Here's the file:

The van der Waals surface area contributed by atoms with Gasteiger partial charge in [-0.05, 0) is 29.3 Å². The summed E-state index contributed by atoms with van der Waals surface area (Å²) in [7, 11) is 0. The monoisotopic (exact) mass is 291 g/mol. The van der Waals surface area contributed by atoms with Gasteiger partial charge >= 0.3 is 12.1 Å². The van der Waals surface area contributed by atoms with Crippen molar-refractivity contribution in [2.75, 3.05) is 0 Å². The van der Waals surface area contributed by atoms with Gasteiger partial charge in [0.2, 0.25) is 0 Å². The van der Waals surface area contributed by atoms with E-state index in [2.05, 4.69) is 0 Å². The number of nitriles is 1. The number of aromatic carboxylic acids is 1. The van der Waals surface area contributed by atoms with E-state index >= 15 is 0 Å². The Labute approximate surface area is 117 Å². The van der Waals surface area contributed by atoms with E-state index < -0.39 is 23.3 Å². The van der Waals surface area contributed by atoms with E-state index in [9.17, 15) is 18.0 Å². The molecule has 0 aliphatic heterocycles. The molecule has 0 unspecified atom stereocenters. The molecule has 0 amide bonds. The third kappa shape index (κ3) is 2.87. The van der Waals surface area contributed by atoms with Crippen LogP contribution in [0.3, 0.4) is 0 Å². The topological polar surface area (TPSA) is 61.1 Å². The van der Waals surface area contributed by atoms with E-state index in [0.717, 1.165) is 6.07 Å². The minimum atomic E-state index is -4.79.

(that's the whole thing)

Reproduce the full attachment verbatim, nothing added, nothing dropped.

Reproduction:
The van der Waals surface area contributed by atoms with Gasteiger partial charge in [-0.05, 0) is 29.3 Å². The summed E-state index contributed by atoms with van der Waals surface area (Å²) in [7, 11) is 0. The monoisotopic (exact) mass is 291 g/mol. The van der Waals surface area contributed by atoms with Gasteiger partial charge >= 0.3 is 12.1 Å². The van der Waals surface area contributed by atoms with Crippen molar-refractivity contribution in [2.75, 3.05) is 0 Å². The van der Waals surface area contributed by atoms with Gasteiger partial charge in [0.2, 0.25) is 0 Å². The van der Waals surface area contributed by atoms with E-state index in [2.05, 4.69) is 0 Å². The number of nitriles is 1. The number of aromatic carboxylic acids is 1. The van der Waals surface area contributed by atoms with E-state index >= 15 is 0 Å². The Labute approximate surface area is 117 Å². The van der Waals surface area contributed by atoms with E-state index < -0.39 is 23.3 Å². The van der Waals surface area contributed by atoms with E-state index in [9.17, 15) is 18.0 Å². The molecule has 0 aliphatic heterocycles. The molecule has 0 unspecified atom stereocenters. The molecule has 0 amide bonds. The third kappa shape index (κ3) is 2.87. The van der Waals surface area contributed by atoms with Crippen LogP contribution in [0.3, 0.4) is 0 Å². The topological polar surface area (TPSA) is 61.1 Å². The van der Waals surface area contributed by atoms with E-state index in [0.717, 1.165) is 6.07 Å². The minimum atomic E-state index is -4.79.